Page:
Age is not our problem

Our greatest problem in Nigeria is bad governance. This is no longer a matter of conjecture. But recent debates seem to blame Nigeria’s failure of leadership on age. I disagree. Our leadership problem in Nigeria has nothing to do with age. Since independence, we have had mainly young leaders. Only a few were above 60 years old. 

The brave men that kicked out the colonial masters were quite young. Awolowo was 37, Akintola 36, Ahmadu Bello 36, Belewa 34, Okotie-Eboh 27, Enahoro 27 and Zik 42. We know they did well. I call them the men that built Nigeria.

Then came the first military coup led by Nzeogwu. He was only 29. The coup was countered by a group of military “boys” led by Murtala Mohammed 28, Danjuma 28, Babangida 25, Abacha 23 and Yar’adua 23. These “boys” brought into power the men that started the destruction of Nigeria. I call them and their successors, the men that destroyed Nigeria. They include:

Yakubu Gowon, the man that dragged Nigeria into civil war. He was only 31 years old when he became Nigeria’s president. How much younger could a president be? Yet, he failed Nigerians? His colleagues in power then, Ojukwu 33, Obasanjo 29 and Buhari 24 did not do well either.

Olusegun Obasanjo took over from Gowon and was 39 years old when he became Nigeria’s president in 1976. Though he was the first African president to hand over power to a civil government, Nigeria was not better off under his youthful watch.

Shehu Shagari became Nigeria’s first democratically elected president at the age of 54 in 1979. Accusations of corruption and electoral fraud led Muhammadu Buhari and his team to kick him out, but he did better than his predecessors. He was in-between young and old.

Muhammadu Buhari was 31 years old when he became the president of Nigeria in 1983. Apart from truncating Nigeria’s nascent democracy that could have become stronger by now, our economy failed under his youthful watch. But his restrictive governance and excessive governmental control of freedom of the press led Ibrahim Babangida to overthrow him in 1985.

Babangida was 44 years old in 1985 when he became Nigeria’s President. He devalued the naira, dragged Nigeria into foreign debt, allowed corruption to flourish and cancelled the fairest presidential election in Nigeria.

Sani Abacha was 50 years old when he became Nigeria’s president. The sudden death of the ruthless dictator brought Obasanjo back to office in 1999. Obasanjo was 62 years old then. One would think that with over three-years of leadership experience as a president, Obasanjo would have performed well. If he did, we sure would not have been in a mess today.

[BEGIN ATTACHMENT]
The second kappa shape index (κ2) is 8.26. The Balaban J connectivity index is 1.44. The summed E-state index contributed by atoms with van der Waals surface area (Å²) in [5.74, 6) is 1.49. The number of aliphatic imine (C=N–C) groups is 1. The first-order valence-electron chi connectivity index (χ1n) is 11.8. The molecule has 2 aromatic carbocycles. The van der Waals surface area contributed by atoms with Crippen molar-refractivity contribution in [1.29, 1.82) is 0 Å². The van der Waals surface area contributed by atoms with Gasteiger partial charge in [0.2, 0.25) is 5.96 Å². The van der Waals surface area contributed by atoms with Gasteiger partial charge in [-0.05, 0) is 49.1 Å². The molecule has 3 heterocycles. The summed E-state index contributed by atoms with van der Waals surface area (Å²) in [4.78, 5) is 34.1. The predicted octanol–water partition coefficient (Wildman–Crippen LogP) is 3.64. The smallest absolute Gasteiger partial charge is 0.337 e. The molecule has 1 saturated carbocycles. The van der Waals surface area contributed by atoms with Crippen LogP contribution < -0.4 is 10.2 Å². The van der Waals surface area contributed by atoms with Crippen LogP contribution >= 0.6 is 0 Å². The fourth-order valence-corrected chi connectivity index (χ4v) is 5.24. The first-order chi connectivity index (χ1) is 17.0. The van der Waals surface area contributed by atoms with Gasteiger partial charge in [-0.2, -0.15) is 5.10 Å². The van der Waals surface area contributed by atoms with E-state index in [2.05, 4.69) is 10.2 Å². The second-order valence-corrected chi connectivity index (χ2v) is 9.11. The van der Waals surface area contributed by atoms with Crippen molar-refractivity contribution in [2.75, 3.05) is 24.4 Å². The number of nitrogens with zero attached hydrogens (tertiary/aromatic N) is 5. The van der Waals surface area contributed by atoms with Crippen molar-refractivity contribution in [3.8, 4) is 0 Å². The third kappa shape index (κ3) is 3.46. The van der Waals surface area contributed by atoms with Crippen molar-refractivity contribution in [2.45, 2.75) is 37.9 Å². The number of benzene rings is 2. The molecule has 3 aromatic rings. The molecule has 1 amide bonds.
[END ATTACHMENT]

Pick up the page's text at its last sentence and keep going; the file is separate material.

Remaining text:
Musa Yaradua was 56 when he took over from Obasanjo. He was a very good man and did well but died too soon. He was succeeded by his vice, Goodluck Jonathan. Goodluck was 53 years old when he became president in 2010. His government was corrupt and there was no respect for the rule of law. Now we have Buhari again. When he became president again in 2015, he claimed he was 72 years old. With two years of experience as a president, one would expect better leadership. He seems to be the worst president Nigeria has ever had as the country is not only sinking economically, the lives and properties of the people are not safe.

From the foregoing, one can see that most of the young leaders failed. The few above fifty, Shagari and Yaradua did better while those in their sixties who previously were presidents failed. So, it is not about age, these leaders just were not good enough for the job. It is therefore poor judgment to continue to blame Nigeria’s failure of leadership on age. Leadership is not about age. Nor is it about skills. It is also not just about experience. If it were, Obasanjo and Buhari would have liberated this country.

What Nigerian leaders lack is moral courage. Moral courage is the power to do the right thing. It is one thing to say what you will do, it is another thing to actually do it. It is easy to give a beautiful speech. Gowon, Buhari, Obasanjo, IBB, Goodluck, etc., all gave beautiful speeches. They all knew the right thing to do. But when they got in, they did not have the moral courage to do the right thing.

Moral courage is the only quality a leader must have to do well. Leaders without skills can hire highly skilled people to help them. Nigeria has many smart people. Leaders without experience can hire experienced people to help them. But you cannot hire people to help you resist bribery, nepotism, greed, etc. You cannot!!

While I want to see young leaders in Nigeria, finding morally courageous once may not be something we can achieve by listening to brilliant speeches. We need to review moral antecedents thoroughly. Some young Nigerians have moral courage. Sadly, they shy away from political leadership and often do not “talk around” as many are doing today. We need to seek them out. Beware of those who talk big. Their messages are flying around on WhatsApp and FB. Be careful with rhetoric. Talk is cheap.

Godswill Agbagwa